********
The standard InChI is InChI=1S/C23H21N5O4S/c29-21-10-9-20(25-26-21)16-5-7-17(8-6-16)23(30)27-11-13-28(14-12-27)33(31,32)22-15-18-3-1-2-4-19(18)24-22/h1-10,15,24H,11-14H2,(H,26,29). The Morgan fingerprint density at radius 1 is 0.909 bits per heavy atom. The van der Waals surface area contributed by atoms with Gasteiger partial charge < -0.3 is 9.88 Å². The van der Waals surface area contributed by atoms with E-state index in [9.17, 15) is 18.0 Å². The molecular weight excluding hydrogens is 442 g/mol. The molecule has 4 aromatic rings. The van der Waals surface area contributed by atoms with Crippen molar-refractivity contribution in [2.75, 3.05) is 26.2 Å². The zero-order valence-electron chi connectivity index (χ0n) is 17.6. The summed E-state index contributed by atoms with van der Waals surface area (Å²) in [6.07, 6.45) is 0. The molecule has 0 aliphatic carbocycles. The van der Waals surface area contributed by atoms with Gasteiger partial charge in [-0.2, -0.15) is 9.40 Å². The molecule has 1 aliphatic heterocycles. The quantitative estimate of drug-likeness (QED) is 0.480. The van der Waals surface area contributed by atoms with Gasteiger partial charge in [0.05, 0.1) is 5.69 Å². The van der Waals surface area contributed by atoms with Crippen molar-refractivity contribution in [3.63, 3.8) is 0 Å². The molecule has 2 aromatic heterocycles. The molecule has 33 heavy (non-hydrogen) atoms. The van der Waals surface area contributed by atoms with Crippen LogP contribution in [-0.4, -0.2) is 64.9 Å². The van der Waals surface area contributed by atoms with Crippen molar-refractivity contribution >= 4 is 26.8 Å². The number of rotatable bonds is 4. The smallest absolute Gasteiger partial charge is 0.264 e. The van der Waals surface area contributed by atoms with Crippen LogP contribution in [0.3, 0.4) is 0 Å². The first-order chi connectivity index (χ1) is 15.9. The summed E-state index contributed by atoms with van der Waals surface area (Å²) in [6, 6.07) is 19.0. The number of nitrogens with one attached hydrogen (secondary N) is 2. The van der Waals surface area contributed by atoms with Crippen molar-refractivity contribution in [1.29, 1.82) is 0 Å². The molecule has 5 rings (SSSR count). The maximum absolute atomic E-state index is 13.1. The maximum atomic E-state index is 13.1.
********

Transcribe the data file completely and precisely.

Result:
The standard InChI is InChI=1S/C23H21N5O4S/c29-21-10-9-20(25-26-21)16-5-7-17(8-6-16)23(30)27-11-13-28(14-12-27)33(31,32)22-15-18-3-1-2-4-19(18)24-22/h1-10,15,24H,11-14H2,(H,26,29). The Morgan fingerprint density at radius 1 is 0.909 bits per heavy atom. The van der Waals surface area contributed by atoms with Gasteiger partial charge < -0.3 is 9.88 Å². The van der Waals surface area contributed by atoms with E-state index in [9.17, 15) is 18.0 Å². The molecular weight excluding hydrogens is 442 g/mol. The molecule has 4 aromatic rings. The van der Waals surface area contributed by atoms with Crippen molar-refractivity contribution in [2.75, 3.05) is 26.2 Å². The zero-order valence-electron chi connectivity index (χ0n) is 17.6. The summed E-state index contributed by atoms with van der Waals surface area (Å²) in [6.07, 6.45) is 0. The molecule has 0 aliphatic carbocycles. The van der Waals surface area contributed by atoms with Gasteiger partial charge in [-0.2, -0.15) is 9.40 Å². The molecule has 1 aliphatic heterocycles. The quantitative estimate of drug-likeness (QED) is 0.480. The van der Waals surface area contributed by atoms with Gasteiger partial charge in [0.05, 0.1) is 5.69 Å². The van der Waals surface area contributed by atoms with Crippen molar-refractivity contribution in [3.63, 3.8) is 0 Å². The molecule has 2 aromatic heterocycles. The molecule has 33 heavy (non-hydrogen) atoms. The van der Waals surface area contributed by atoms with Crippen LogP contribution in [-0.4, -0.2) is 64.9 Å². The van der Waals surface area contributed by atoms with Crippen molar-refractivity contribution >= 4 is 26.8 Å². The number of rotatable bonds is 4. The smallest absolute Gasteiger partial charge is 0.264 e. The van der Waals surface area contributed by atoms with Crippen LogP contribution in [0.3, 0.4) is 0 Å². The first-order chi connectivity index (χ1) is 15.9. The summed E-state index contributed by atoms with van der Waals surface area (Å²) in [6, 6.07) is 19.0. The number of nitrogens with one attached hydrogen (secondary N) is 2. The van der Waals surface area contributed by atoms with Crippen molar-refractivity contribution in [1.29, 1.82) is 0 Å². The molecule has 5 rings (SSSR count). The maximum absolute atomic E-state index is 13.1. The maximum atomic E-state index is 13.1.